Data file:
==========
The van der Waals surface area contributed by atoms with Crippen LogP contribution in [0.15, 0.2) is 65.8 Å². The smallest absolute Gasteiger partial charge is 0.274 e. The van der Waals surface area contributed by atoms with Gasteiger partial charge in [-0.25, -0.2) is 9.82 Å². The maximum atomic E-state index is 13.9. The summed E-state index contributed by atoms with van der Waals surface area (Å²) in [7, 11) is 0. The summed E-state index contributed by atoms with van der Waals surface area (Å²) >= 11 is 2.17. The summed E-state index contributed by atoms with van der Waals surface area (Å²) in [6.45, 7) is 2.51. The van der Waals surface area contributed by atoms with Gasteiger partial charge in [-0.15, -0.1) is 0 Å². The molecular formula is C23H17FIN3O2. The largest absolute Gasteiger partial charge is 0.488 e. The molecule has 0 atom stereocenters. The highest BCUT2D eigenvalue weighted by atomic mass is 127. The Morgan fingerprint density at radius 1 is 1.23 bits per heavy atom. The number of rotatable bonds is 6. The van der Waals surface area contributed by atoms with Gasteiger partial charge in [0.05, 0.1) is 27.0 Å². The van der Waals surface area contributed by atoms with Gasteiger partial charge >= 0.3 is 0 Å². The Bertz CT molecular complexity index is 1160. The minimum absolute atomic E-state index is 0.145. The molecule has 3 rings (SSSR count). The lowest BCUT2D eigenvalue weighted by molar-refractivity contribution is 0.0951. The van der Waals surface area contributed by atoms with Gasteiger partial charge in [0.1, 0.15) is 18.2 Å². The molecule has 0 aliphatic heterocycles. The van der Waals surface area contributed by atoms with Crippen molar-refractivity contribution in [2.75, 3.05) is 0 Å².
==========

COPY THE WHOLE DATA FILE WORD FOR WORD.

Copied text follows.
The van der Waals surface area contributed by atoms with Crippen LogP contribution in [0.15, 0.2) is 65.8 Å². The smallest absolute Gasteiger partial charge is 0.274 e. The van der Waals surface area contributed by atoms with Gasteiger partial charge in [-0.25, -0.2) is 9.82 Å². The maximum atomic E-state index is 13.9. The summed E-state index contributed by atoms with van der Waals surface area (Å²) in [7, 11) is 0. The summed E-state index contributed by atoms with van der Waals surface area (Å²) >= 11 is 2.17. The summed E-state index contributed by atoms with van der Waals surface area (Å²) in [6.45, 7) is 2.51. The van der Waals surface area contributed by atoms with Gasteiger partial charge in [-0.15, -0.1) is 0 Å². The molecular formula is C23H17FIN3O2. The largest absolute Gasteiger partial charge is 0.488 e. The molecule has 0 atom stereocenters. The highest BCUT2D eigenvalue weighted by atomic mass is 127. The Morgan fingerprint density at radius 1 is 1.23 bits per heavy atom. The number of rotatable bonds is 6. The van der Waals surface area contributed by atoms with Gasteiger partial charge in [0.05, 0.1) is 27.0 Å². The van der Waals surface area contributed by atoms with Gasteiger partial charge >= 0.3 is 0 Å². The Bertz CT molecular complexity index is 1160. The minimum absolute atomic E-state index is 0.145. The molecule has 3 rings (SSSR count). The lowest BCUT2D eigenvalue weighted by molar-refractivity contribution is 0.0951. The van der Waals surface area contributed by atoms with Gasteiger partial charge in [0.1, 0.15) is 18.2 Å². The molecule has 0 aliphatic heterocycles. The van der Waals surface area contributed by atoms with Crippen molar-refractivity contribution in [2.75, 3.05) is 0 Å².